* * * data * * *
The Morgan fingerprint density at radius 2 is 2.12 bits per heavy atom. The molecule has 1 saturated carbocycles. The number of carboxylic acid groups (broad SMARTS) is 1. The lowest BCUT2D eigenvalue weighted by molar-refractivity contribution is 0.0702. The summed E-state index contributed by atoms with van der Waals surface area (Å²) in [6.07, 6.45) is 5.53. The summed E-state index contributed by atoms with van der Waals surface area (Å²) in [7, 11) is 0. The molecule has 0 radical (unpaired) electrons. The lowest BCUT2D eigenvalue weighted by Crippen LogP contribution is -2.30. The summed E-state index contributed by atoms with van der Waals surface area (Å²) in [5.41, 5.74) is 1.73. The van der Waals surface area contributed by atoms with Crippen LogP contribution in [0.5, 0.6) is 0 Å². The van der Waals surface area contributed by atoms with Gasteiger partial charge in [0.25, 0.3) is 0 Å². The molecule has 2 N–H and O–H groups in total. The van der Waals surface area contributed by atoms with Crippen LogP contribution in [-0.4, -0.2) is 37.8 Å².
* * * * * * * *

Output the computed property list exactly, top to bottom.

The Morgan fingerprint density at radius 2 is 2.12 bits per heavy atom. The molecule has 1 saturated carbocycles. The number of carboxylic acid groups (broad SMARTS) is 1. The lowest BCUT2D eigenvalue weighted by molar-refractivity contribution is 0.0702. The summed E-state index contributed by atoms with van der Waals surface area (Å²) in [6.07, 6.45) is 5.53. The summed E-state index contributed by atoms with van der Waals surface area (Å²) in [7, 11) is 0. The molecule has 0 radical (unpaired) electrons. The lowest BCUT2D eigenvalue weighted by Crippen LogP contribution is -2.30. The summed E-state index contributed by atoms with van der Waals surface area (Å²) in [5.41, 5.74) is 1.73. The van der Waals surface area contributed by atoms with Crippen LogP contribution in [0.5, 0.6) is 0 Å². The van der Waals surface area contributed by atoms with Gasteiger partial charge in [0.25, 0.3) is 0 Å². The molecule has 2 N–H and O–H groups in total. The van der Waals surface area contributed by atoms with Crippen LogP contribution in [-0.4, -0.2) is 37.8 Å².